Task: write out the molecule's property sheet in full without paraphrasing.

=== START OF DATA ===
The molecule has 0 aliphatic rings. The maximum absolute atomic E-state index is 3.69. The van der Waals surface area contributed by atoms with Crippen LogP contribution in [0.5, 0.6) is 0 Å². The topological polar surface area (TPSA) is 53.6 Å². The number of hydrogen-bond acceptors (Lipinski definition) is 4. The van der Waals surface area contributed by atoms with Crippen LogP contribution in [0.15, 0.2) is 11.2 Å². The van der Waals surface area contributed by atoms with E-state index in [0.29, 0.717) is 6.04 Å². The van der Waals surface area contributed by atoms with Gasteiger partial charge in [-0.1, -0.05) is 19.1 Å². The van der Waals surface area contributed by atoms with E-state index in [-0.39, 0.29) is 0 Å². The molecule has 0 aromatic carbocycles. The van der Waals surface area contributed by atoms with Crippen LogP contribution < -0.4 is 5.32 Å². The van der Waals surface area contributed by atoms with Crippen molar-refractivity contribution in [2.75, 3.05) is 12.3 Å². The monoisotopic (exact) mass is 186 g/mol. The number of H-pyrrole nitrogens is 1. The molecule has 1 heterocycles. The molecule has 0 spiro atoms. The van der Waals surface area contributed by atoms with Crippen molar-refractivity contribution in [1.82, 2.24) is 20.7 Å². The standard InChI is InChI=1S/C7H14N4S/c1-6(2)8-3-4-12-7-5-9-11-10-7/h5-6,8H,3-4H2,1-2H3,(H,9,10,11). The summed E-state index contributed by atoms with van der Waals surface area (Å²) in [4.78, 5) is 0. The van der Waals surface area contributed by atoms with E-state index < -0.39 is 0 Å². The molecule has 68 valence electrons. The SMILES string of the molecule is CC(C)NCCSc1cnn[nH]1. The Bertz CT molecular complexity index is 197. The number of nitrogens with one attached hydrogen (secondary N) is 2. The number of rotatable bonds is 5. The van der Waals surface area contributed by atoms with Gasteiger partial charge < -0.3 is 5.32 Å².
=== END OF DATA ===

The molecule has 0 aliphatic rings. The maximum absolute atomic E-state index is 3.69. The van der Waals surface area contributed by atoms with Crippen LogP contribution in [0.5, 0.6) is 0 Å². The topological polar surface area (TPSA) is 53.6 Å². The number of hydrogen-bond acceptors (Lipinski definition) is 4. The van der Waals surface area contributed by atoms with Crippen LogP contribution in [0.15, 0.2) is 11.2 Å². The van der Waals surface area contributed by atoms with E-state index in [0.29, 0.717) is 6.04 Å². The van der Waals surface area contributed by atoms with Gasteiger partial charge in [-0.1, -0.05) is 19.1 Å². The van der Waals surface area contributed by atoms with E-state index in [-0.39, 0.29) is 0 Å². The molecule has 0 aromatic carbocycles. The van der Waals surface area contributed by atoms with Crippen LogP contribution < -0.4 is 5.32 Å². The van der Waals surface area contributed by atoms with Crippen molar-refractivity contribution in [2.75, 3.05) is 12.3 Å². The monoisotopic (exact) mass is 186 g/mol. The number of H-pyrrole nitrogens is 1. The molecule has 1 heterocycles. The molecule has 0 spiro atoms. The van der Waals surface area contributed by atoms with Crippen molar-refractivity contribution in [1.82, 2.24) is 20.7 Å². The standard InChI is InChI=1S/C7H14N4S/c1-6(2)8-3-4-12-7-5-9-11-10-7/h5-6,8H,3-4H2,1-2H3,(H,9,10,11). The summed E-state index contributed by atoms with van der Waals surface area (Å²) in [4.78, 5) is 0. The van der Waals surface area contributed by atoms with E-state index < -0.39 is 0 Å². The molecule has 68 valence electrons. The SMILES string of the molecule is CC(C)NCCSc1cnn[nH]1. The Bertz CT molecular complexity index is 197. The number of nitrogens with one attached hydrogen (secondary N) is 2. The number of rotatable bonds is 5. The van der Waals surface area contributed by atoms with Gasteiger partial charge < -0.3 is 5.32 Å².